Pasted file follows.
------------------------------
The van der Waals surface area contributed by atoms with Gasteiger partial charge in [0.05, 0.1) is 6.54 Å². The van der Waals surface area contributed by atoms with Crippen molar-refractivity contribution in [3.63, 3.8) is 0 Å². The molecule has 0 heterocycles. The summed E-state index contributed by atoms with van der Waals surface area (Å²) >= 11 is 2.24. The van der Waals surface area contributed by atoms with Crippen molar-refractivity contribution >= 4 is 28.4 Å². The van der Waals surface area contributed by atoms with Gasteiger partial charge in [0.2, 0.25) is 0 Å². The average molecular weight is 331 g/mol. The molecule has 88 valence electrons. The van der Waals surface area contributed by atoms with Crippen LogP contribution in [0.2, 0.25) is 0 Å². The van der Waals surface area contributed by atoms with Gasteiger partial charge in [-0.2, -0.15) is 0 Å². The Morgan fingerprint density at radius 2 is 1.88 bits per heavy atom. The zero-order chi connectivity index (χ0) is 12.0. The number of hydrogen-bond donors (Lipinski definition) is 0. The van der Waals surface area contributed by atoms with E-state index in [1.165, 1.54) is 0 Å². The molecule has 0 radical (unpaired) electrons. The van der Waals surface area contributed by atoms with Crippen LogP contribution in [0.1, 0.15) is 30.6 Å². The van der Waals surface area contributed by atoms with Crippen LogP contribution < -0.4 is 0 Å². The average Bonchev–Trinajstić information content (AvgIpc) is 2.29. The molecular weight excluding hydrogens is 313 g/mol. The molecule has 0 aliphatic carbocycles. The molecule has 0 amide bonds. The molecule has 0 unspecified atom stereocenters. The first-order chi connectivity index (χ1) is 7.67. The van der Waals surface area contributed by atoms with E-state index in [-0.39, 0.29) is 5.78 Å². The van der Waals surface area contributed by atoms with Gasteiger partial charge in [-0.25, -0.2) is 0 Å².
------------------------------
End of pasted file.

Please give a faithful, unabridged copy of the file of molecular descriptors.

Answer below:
The van der Waals surface area contributed by atoms with Gasteiger partial charge in [0.05, 0.1) is 6.54 Å². The van der Waals surface area contributed by atoms with Crippen molar-refractivity contribution in [3.63, 3.8) is 0 Å². The molecule has 0 heterocycles. The summed E-state index contributed by atoms with van der Waals surface area (Å²) >= 11 is 2.24. The van der Waals surface area contributed by atoms with Crippen molar-refractivity contribution >= 4 is 28.4 Å². The van der Waals surface area contributed by atoms with Gasteiger partial charge in [0.2, 0.25) is 0 Å². The average molecular weight is 331 g/mol. The molecule has 88 valence electrons. The van der Waals surface area contributed by atoms with Crippen LogP contribution in [0.2, 0.25) is 0 Å². The van der Waals surface area contributed by atoms with Gasteiger partial charge in [-0.2, -0.15) is 0 Å². The Morgan fingerprint density at radius 2 is 1.88 bits per heavy atom. The zero-order chi connectivity index (χ0) is 12.0. The number of hydrogen-bond donors (Lipinski definition) is 0. The van der Waals surface area contributed by atoms with E-state index in [1.165, 1.54) is 0 Å². The molecule has 0 radical (unpaired) electrons. The van der Waals surface area contributed by atoms with Crippen LogP contribution in [0.1, 0.15) is 30.6 Å². The van der Waals surface area contributed by atoms with Crippen LogP contribution < -0.4 is 0 Å². The average Bonchev–Trinajstić information content (AvgIpc) is 2.29. The molecular weight excluding hydrogens is 313 g/mol. The molecule has 0 aliphatic carbocycles. The molecule has 0 amide bonds. The molecule has 0 unspecified atom stereocenters. The first-order chi connectivity index (χ1) is 7.67. The van der Waals surface area contributed by atoms with E-state index in [-0.39, 0.29) is 5.78 Å². The van der Waals surface area contributed by atoms with Gasteiger partial charge in [-0.25, -0.2) is 0 Å².